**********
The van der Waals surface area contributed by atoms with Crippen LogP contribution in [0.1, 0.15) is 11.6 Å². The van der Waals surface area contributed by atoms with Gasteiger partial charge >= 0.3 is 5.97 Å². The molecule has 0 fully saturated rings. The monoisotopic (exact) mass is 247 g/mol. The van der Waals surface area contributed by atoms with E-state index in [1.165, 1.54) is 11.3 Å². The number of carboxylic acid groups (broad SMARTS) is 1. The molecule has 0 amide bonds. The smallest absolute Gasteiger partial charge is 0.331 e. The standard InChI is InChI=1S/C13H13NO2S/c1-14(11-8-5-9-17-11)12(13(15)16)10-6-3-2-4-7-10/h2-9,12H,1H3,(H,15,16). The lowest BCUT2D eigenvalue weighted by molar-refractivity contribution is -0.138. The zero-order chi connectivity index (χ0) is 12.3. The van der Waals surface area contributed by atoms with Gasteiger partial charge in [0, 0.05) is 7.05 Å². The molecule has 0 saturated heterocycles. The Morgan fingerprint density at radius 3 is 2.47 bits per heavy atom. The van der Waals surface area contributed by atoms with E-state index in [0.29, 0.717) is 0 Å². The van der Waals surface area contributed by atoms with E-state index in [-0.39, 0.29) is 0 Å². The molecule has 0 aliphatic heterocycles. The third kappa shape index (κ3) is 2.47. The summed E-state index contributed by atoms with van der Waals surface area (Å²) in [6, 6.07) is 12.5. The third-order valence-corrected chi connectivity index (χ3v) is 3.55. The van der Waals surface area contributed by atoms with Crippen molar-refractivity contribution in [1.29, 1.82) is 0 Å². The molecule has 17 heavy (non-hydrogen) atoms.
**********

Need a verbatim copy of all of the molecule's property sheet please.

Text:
The van der Waals surface area contributed by atoms with Crippen LogP contribution in [0.1, 0.15) is 11.6 Å². The van der Waals surface area contributed by atoms with Gasteiger partial charge >= 0.3 is 5.97 Å². The molecule has 0 fully saturated rings. The monoisotopic (exact) mass is 247 g/mol. The van der Waals surface area contributed by atoms with E-state index in [1.165, 1.54) is 11.3 Å². The number of carboxylic acid groups (broad SMARTS) is 1. The molecule has 0 amide bonds. The smallest absolute Gasteiger partial charge is 0.331 e. The standard InChI is InChI=1S/C13H13NO2S/c1-14(11-8-5-9-17-11)12(13(15)16)10-6-3-2-4-7-10/h2-9,12H,1H3,(H,15,16). The lowest BCUT2D eigenvalue weighted by molar-refractivity contribution is -0.138. The zero-order chi connectivity index (χ0) is 12.3. The van der Waals surface area contributed by atoms with Gasteiger partial charge in [0, 0.05) is 7.05 Å². The molecule has 0 saturated heterocycles. The Morgan fingerprint density at radius 3 is 2.47 bits per heavy atom. The van der Waals surface area contributed by atoms with E-state index in [0.29, 0.717) is 0 Å². The van der Waals surface area contributed by atoms with E-state index in [-0.39, 0.29) is 0 Å². The molecule has 0 aliphatic heterocycles. The third kappa shape index (κ3) is 2.47. The summed E-state index contributed by atoms with van der Waals surface area (Å²) in [6, 6.07) is 12.5. The third-order valence-corrected chi connectivity index (χ3v) is 3.55. The van der Waals surface area contributed by atoms with Crippen molar-refractivity contribution in [1.29, 1.82) is 0 Å². The molecule has 17 heavy (non-hydrogen) atoms.